Snow May Not Mix Well With The Super Bowl
“Let it snow.”
So said Frank Supovitz, senior vice president of events for the NFL, to USA Today. Is he tempting fate?
For the first time, the Super Bowl will be played in a cold-climate city outdoors. Of course, such a possibility has long been the daydream of many fans in New England, New York, New Jersey, Philadelphia, Pittsburgh, Baltimore, Washington, Denver, Green Bay and Chicago. And, in the past, in Minnesota and St. Louis.
Maybe NFL commissioner Roger Goodell thought New York/New Jersey deserved some TLC for suffering 9/11 in 2001 and Hurricane Sandy in 2012. Perhaps he’s seen the buzz that outdoor hockey games have created for the NHL, a league eager to keep fans in its good graces after two lockouts in less than a decade.
Or you could say it’s an idea whose time has come. Football fans in the Northeast and Midwest have endured winter weather for season upon season. Though the weather’s likely to be cold, what are the chances of an epic snowstorm? I don’t know. Goodell’s been an excellent commissioner and has put players in their place for a variety of infractions, from illegal hits to improper clothing. But isn’t this a case of tempting fate?
Players can be fined and suspended, but Mother Nature can’t be so easily controlled.
The NFL has made contingency plans. If a major snowstorm is forecasted for the weekend of the Super Bowl, the NFL can reschedule the event for either before or after the scheduled date of Sunday, Feb. 2. Specifically, it could be held Friday, Jan. 31, Saturday, Feb. 1, or Monday, Feb. 3.
By major snowstorm, the NFL means more than a foot of snow. Perhaps a lot more. That sounds more likely in, say, Buffalo than New York.
What’s the major worry for the NFL? Public safety. Well, that’s what the league says. You have to figure that the league would lose some money, though surely that’s been planned for as well.
The Super Bowl forecast calls for a 30 percent chance of snow or rain, with a high of 40 and winds of 6 to 12 mph. Hmmm. Thirty percent’s a fairly high probability. Still, weather forecasting is hardly an exact science.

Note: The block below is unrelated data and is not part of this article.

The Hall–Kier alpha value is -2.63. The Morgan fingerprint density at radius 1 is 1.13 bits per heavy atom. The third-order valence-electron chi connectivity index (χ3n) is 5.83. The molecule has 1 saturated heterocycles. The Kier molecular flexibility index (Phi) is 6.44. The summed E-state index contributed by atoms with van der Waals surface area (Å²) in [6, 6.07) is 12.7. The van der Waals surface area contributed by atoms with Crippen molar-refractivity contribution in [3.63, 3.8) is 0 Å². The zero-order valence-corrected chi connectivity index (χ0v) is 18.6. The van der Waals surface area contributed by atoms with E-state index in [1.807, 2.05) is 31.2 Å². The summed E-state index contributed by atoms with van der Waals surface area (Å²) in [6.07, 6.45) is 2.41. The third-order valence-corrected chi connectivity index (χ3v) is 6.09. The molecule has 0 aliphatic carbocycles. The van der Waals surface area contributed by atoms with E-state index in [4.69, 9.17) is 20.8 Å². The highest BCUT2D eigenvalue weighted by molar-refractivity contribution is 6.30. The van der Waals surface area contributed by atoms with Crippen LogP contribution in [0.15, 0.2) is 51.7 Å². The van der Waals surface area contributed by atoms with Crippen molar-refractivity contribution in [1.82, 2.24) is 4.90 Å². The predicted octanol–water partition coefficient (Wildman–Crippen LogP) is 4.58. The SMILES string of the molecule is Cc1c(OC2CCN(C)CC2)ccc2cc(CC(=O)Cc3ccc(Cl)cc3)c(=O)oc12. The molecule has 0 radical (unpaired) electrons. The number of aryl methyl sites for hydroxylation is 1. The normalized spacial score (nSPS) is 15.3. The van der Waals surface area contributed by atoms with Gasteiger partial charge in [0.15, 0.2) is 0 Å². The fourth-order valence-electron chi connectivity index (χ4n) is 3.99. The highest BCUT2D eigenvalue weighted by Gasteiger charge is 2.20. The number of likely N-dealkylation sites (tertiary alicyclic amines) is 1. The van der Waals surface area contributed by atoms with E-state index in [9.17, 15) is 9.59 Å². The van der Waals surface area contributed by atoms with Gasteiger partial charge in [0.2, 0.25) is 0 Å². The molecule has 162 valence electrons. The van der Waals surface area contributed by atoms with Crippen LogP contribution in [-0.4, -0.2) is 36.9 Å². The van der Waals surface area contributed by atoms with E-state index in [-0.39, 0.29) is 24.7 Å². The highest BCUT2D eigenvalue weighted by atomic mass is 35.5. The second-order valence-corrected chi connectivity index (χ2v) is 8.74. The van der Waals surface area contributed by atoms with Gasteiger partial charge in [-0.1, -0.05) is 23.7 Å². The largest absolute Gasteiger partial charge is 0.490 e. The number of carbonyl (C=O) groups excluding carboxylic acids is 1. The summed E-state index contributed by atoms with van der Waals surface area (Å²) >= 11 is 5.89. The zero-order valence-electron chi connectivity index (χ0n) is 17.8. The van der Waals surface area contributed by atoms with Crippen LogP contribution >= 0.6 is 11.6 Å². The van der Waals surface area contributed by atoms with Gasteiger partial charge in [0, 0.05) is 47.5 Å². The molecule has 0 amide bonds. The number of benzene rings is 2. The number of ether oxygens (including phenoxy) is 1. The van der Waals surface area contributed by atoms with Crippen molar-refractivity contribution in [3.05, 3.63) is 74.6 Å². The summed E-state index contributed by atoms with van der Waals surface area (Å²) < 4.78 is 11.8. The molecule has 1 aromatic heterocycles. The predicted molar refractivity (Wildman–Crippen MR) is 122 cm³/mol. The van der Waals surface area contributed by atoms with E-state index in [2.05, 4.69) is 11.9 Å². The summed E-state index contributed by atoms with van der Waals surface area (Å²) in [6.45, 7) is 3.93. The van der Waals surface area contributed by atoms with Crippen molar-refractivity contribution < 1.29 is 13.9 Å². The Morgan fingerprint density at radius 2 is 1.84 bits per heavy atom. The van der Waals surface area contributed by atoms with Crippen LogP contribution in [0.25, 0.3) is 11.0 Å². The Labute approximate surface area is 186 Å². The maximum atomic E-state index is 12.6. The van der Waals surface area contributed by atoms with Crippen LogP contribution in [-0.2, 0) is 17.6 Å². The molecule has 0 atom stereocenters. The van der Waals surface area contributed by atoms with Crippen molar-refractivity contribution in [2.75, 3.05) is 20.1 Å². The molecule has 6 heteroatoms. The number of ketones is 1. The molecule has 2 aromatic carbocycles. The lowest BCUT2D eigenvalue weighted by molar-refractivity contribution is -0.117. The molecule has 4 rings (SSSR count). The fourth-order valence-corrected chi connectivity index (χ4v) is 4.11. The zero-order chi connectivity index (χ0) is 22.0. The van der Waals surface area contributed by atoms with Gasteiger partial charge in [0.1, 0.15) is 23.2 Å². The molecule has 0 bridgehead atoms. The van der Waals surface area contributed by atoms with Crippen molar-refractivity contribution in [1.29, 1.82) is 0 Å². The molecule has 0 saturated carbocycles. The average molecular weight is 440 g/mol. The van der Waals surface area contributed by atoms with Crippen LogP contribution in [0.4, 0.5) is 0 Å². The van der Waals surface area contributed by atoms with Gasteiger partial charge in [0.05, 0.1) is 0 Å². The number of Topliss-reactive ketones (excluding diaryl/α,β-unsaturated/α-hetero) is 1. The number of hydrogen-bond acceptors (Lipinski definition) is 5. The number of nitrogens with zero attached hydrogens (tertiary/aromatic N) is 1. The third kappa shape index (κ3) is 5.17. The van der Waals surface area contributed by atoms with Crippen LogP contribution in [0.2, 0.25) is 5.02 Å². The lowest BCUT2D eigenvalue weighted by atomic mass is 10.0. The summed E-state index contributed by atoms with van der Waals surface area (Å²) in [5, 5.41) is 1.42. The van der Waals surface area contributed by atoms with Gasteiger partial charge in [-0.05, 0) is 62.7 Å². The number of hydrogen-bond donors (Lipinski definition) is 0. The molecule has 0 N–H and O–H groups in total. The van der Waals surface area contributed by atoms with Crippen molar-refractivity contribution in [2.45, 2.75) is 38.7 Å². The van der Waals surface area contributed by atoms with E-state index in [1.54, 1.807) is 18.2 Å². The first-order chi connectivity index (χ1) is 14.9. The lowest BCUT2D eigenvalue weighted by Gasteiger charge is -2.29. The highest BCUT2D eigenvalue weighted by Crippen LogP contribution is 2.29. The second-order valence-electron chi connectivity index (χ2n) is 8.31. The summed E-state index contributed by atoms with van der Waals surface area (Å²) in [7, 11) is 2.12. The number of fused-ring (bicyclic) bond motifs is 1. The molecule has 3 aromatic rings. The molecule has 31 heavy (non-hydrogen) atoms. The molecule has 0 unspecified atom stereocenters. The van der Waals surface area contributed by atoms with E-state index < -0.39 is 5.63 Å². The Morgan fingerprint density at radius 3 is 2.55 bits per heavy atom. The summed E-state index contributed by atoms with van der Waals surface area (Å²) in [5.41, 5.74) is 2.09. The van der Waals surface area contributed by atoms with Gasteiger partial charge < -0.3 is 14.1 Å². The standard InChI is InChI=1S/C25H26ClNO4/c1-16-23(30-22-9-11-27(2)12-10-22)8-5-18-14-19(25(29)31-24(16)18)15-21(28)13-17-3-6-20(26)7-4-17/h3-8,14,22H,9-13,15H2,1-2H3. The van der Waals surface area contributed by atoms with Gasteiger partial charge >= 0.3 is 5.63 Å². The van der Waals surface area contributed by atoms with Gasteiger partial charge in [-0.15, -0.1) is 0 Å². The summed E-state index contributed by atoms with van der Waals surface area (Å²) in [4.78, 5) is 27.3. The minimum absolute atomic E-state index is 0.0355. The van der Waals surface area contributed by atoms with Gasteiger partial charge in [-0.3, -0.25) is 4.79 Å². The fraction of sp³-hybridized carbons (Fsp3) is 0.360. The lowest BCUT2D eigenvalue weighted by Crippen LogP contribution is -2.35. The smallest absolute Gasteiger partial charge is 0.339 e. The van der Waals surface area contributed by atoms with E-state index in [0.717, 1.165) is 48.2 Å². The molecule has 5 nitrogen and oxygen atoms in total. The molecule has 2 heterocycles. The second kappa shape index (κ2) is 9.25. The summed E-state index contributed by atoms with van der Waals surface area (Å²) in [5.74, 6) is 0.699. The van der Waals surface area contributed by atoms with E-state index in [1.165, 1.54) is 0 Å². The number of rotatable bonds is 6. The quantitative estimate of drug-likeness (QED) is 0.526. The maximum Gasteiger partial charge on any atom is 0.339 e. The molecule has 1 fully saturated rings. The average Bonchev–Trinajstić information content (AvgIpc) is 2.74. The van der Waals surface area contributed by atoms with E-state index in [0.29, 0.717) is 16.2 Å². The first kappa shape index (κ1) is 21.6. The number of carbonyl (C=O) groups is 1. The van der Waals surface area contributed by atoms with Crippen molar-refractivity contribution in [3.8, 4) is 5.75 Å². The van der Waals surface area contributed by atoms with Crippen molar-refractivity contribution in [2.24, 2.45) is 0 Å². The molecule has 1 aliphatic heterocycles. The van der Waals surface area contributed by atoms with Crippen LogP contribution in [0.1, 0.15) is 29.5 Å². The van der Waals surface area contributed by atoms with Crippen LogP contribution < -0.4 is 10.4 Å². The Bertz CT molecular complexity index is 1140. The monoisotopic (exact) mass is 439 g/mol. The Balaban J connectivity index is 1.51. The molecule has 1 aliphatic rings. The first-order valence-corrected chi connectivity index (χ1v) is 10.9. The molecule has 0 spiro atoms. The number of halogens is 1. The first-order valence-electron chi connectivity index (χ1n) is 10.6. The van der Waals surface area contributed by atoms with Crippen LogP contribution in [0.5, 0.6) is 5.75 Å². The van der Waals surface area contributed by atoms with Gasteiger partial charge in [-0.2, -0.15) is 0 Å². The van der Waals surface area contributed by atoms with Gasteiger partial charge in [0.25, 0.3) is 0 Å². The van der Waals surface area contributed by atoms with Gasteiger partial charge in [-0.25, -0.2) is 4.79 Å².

What do we know about the weather and Super Bowls? The coldest one was in New Orleans in 1972, when the Cowboys beat the Dolphins. The temperature: 38. Veterans of the cold-weather wars scoff. That’s nothing, they say.
The past few years have witnessed some epic regular-season weather games. On Dec. 8, the Lions played in Philly during a snowstorm that dumped six inches. We can assume the fans know what to do with snow.
Here’s what the AP account of that game said: “‘Snow began falling two hours before kickoff and intensified after the game started. Workers used shovels and handheld blowers to clear off yard lines. Conditions were so poor neither team tried a field goal, and there were two-point conversion attempts after seven of the eight TDs. ‘We just felt footing was so bad,’ Eagles coach Chip Kelly said.”
That’s not promising. And it shows something else: The amount of snowfall is not the whole story. It can fall very quickly. A strong, whipping wind could make passing nearly impossible. I recall seeing highlights from a game played in Chicago a couple of seasons ago. The wind was so strong that it blew a field goal attempt sideways.
It also matters when the snow falls. Legions of workers will be available to deal with snow, but too much too soon, and starting a couple of hours before gametime, would be a mess. The NFL doesn’t want a game where footing is treacherous and kicking impossible, as it was in Philly.
The NFL’s taking a chance. It will suffer a blow in prestige if the game’s postponed.
Consider this as well: What if it were still snowing on the rescheduled day?
I think it’s a great idea to have the Super Bowl played outdoors in a cold-weather climate. But I’m not sure I have the same faith Goodell does in life going the way you planned.